Interpreting County Level COVID-19 Infection using Deep Learning Time Series Model

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This work combines sensitivity analysis with heterogeneous time-series deep learning model prediction, which corresponds to the interpretations of Spatio-temporal features from what the model has actually learned. We forecast county-level COVID-19 infection using the Temporal Fusion Transformer (TFT). We then use the sensitivity analysis extending Morris Method to see how sensitive the outputs are with respect to perturbation to our static and dynamic input features. We have collected more than 2.5 years of socioeconomic and health features over 3142 US counties. Using the proposed framework, we conduct extensive experiments and show our model can learn complex interactions and perform predictions for daily infection at the county level.


Interpreting County-Level COVID-19 Infections using Deep Learning for Time Series

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Abstract: Deep Learning for Time-series plays a key role in AI for healthcare. To predict the progress of infectious disease outbreaks and demonstrate clear population-level impact, more granular analyses are urgently needed that control for important and potentially confounding county-level socioeconomic and health factors. We forecast US county-level COVID-19 infections using the Temporal Fusion Transformer (TFT). We focus on heterogeneous time-series deep learning model prediction while interpreting the complex spatiotemporal features learned from the data. The significance of the work is grounded in a real-world COVID-19 infection prediction with highly non-stationary, finely granular, and heterogeneous data. 1) Our model can capture the detailed daily changes of temporal and spatial model behaviors and achieves better prediction performance compared to other time-series models. 2) We analyzed the attention patterns from TFT to interpret the temporal and spatial patterns learned by the model. 3) We collected around 2.5 years of socioeconomic and health features for 3142 US counties, such as observed cases, and a number of static (age distribution and health disparity) and dynamic features (vaccination, disease spread, transmissible cases, and social distancing). Using the proposed framework, we have shown that our model can learn complex interactions. Interpreting different impacts at the county level would be crucial for understanding the infection process that can help effective public health decision-making.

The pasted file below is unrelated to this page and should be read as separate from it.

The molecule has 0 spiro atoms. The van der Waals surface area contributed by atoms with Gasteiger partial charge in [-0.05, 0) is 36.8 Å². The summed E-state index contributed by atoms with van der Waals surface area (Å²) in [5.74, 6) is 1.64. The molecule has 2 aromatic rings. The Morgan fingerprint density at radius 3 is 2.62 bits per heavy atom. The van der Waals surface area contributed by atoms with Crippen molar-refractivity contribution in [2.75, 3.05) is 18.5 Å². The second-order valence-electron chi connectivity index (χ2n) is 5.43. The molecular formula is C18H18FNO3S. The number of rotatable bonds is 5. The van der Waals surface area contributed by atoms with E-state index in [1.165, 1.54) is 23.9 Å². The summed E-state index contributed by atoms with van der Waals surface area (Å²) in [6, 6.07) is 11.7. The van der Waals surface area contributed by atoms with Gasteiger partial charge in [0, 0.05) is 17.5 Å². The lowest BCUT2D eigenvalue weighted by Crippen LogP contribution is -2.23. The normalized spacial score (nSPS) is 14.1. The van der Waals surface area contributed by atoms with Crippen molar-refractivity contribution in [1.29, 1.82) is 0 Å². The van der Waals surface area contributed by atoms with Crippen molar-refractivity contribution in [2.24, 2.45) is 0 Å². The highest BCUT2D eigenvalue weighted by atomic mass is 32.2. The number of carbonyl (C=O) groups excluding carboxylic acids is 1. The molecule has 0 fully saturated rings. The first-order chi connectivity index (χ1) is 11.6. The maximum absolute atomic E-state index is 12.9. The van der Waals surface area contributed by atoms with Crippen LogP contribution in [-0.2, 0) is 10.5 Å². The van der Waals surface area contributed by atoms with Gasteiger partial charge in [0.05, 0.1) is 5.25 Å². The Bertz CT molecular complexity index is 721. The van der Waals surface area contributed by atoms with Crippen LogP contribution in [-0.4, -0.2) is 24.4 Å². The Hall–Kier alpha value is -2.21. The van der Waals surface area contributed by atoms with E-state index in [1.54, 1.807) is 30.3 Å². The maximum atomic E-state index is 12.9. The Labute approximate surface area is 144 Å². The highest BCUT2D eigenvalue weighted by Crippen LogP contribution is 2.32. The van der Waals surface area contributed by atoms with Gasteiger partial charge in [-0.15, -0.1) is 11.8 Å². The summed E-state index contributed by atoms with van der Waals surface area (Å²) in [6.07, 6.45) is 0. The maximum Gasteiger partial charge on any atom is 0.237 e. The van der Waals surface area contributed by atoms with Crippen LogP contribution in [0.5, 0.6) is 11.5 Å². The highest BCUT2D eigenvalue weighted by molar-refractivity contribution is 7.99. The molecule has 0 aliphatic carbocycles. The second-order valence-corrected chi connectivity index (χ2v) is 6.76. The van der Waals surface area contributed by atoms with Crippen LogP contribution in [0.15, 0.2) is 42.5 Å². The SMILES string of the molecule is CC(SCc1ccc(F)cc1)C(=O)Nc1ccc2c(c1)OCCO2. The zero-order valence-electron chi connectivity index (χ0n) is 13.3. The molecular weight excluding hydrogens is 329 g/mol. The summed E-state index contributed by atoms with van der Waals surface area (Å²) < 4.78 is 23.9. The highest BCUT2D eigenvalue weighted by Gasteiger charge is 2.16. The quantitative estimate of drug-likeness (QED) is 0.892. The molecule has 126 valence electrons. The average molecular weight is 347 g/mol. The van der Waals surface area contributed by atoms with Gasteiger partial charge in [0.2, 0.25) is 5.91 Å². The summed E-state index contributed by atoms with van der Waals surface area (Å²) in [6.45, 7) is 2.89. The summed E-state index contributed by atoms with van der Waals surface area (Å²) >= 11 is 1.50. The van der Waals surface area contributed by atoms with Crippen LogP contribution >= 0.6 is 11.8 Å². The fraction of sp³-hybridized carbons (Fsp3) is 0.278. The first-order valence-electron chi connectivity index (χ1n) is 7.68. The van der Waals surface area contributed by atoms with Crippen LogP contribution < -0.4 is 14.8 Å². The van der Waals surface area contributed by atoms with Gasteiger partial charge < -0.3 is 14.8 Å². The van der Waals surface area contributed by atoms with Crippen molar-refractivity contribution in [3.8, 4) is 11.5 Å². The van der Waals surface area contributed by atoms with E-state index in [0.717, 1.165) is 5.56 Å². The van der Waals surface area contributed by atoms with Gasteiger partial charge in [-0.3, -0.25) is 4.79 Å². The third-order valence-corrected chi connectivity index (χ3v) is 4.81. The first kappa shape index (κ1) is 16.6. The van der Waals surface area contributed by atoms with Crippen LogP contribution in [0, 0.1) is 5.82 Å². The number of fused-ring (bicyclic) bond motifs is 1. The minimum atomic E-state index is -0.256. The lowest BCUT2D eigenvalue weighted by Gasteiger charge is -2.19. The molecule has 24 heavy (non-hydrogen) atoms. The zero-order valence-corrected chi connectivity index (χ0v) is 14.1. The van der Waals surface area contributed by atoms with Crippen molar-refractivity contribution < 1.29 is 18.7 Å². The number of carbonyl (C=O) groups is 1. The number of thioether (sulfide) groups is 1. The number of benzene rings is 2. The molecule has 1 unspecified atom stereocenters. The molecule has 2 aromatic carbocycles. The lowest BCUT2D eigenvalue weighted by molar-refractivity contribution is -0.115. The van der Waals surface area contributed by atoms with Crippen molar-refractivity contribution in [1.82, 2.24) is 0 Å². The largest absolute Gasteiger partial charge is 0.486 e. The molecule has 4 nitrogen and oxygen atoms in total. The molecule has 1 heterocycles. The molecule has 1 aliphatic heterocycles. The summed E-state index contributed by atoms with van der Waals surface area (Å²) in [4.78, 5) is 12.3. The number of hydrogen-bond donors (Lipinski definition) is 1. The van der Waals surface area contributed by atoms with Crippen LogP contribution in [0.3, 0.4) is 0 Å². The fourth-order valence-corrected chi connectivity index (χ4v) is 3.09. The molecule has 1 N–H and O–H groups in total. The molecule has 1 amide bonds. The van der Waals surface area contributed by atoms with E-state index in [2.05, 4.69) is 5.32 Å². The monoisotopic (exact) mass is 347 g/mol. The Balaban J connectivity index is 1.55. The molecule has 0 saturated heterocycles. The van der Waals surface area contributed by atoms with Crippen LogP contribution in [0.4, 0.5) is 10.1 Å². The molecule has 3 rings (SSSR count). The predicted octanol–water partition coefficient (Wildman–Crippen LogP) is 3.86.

Population Age Group Sensitivity for COVID-19 Infections with Deep Learning

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Abstract: The COVID-19 pandemic has created unprecedented challenges for governments and healthcare systems worldwide, highlighting the critical importance of understanding the factors that contribute to virus transmission. This study aimed to identify the most influential age groups in COVID-19 infection rates at the US county level using the Modified Morris Method and deep learning for time-series. Our approach involved training the state-of-the-art time-series model Temporal Fusion Transformer on different age groups as a static feature and the population vaccination status as the dynamic feature. We analyzed the impact of those age groups on COVID-19 infection rates by perturbing individual input features and ranked them based on their Morris sensitivity scores, which quantify their contribution to COVID-19 transmission rates. The findings are verified using ground truth data from the CDC and US Census, which provide the true infection rates for each age group. The results suggest that young adults were the most influential age group in COVID-19 transmission at the county level between March 1, 2020 and November 27, 2021. Using these results can inform public health policies and interventions, such as targeted vaccination strategies, to better control the spread of the virus. Our approach demonstrates the utility of feature sensitivity analysis in identifying critical factors contributing to COVID-19 transmission and can be applied in other public health domains.


Results on all 3,142 US counties are listed below.

Ground Truth


Test Result comparison of TFT with five other deep learning models


Temporal Patterns